Dalmane, originally conceived by our friends and houseWife saviours at Roche Pharmaceuticals -- those same kind folks who brought us Librium, Valium, Klonopin and a host of various others currently only available in other countries (bromazepam, nitrazepam) -- is the trade name for a unique benzodiazepine, flurazepam. Chemically, flurazepam is 7-chloro-1- 2(diethylamino)ethyl-5-( o-fluorophenyl)-1, 3- dihydro-2H-1, 4-benzo-diazepin- 2-one dihy-drochloride. Flurazepam was introduced in 1972, originally under the name Dalmadorm (which is what it is still recognized as in several non-US/foreign countries).

They are available in both brand/name and generic form. They come in 15 mg and 30 mg capsules. Generally speaking -- even with generics -- the 15 mg capsules are a combination of blue and white, whereas the 30 mg capsules are completely blue. Mention of dosage is almost always written the capsules. Generic flurazepam is remarkably cheap, especially compared to brand name flurazepam Dalmane. The fiscal difference is, on average, almost one of a hundred fifty percent.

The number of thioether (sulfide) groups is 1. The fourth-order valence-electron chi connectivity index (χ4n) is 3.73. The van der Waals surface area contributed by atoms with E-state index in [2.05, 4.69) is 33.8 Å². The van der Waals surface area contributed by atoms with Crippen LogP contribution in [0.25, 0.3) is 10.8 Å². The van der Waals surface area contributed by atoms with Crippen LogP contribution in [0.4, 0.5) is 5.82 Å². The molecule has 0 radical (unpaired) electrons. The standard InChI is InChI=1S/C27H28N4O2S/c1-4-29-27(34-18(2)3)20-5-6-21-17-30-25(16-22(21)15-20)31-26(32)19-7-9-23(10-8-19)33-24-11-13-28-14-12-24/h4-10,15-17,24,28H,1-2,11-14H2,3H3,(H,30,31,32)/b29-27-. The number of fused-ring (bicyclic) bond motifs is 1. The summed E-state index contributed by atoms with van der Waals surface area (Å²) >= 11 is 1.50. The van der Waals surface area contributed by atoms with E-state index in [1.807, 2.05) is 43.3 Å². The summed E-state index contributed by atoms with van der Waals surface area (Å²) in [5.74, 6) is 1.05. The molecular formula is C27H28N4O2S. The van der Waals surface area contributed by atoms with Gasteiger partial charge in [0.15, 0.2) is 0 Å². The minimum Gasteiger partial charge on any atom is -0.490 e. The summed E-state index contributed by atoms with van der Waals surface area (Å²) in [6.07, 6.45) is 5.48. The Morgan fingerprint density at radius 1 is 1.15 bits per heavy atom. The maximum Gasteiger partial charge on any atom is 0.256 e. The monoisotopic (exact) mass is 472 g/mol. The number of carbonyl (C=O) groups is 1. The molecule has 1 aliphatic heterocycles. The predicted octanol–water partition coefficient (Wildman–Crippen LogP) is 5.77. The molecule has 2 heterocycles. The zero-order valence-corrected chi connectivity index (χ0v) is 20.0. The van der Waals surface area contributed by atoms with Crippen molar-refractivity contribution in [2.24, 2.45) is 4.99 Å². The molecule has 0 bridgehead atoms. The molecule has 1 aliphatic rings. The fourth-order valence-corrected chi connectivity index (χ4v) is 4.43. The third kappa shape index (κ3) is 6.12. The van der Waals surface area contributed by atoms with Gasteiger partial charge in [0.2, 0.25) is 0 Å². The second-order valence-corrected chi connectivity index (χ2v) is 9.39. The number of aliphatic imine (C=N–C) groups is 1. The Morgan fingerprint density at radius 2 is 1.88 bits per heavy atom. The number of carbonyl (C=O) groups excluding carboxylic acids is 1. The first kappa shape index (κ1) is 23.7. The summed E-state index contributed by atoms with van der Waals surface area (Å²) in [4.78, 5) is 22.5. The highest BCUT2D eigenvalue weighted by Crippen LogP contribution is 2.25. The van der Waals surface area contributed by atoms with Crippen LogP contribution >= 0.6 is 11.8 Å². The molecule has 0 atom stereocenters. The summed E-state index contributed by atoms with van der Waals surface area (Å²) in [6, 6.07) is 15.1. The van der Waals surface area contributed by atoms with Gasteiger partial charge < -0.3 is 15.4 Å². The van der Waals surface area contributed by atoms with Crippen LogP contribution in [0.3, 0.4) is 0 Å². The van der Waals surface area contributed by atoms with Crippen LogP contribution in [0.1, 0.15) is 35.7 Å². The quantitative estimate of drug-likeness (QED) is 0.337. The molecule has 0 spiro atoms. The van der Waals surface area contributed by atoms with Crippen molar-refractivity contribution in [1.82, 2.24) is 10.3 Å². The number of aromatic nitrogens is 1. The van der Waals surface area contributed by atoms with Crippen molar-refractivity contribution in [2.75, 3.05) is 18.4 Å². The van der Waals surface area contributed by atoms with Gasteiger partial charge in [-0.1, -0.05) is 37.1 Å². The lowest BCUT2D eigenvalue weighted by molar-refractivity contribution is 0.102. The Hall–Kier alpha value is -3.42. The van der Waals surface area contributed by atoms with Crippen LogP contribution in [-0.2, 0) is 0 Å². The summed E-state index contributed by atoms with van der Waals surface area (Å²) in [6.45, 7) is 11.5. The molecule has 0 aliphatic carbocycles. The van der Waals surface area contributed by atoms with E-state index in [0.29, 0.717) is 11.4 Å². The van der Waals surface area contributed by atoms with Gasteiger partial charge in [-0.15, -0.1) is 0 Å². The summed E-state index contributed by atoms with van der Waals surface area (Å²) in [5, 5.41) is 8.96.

Flurazepam has an extremely long half life -- up two 72 hours. Sedation does carry over into the next day and remains quite pronounced. It is often used in institutions for this very property or in any other situation when daytime sedation is desired. In addition to these scenarios, it is also considered useful for patients who do not adhere to a strict pill-per-night regimine; studies have revealed flurazepam to be effective in alleviating insomnia the next day post previous day administration. Not only does flurazepam has a long onset of action; since only its metabolite is active, it takes the body at least an hour to convert the substance to the active metabolite to a point where peak sedation is reached.

The long half life of flurazepam is a double-edged sword. It guarantees more sleep than any other benzodiazepine but the hangover effect for some can be ungodly. It's likely to get prescribed more often than the other benzodiazepines as it really seems to provide more sedation than relaxation; hence, the potential for abuse is (somewhat) eliminated.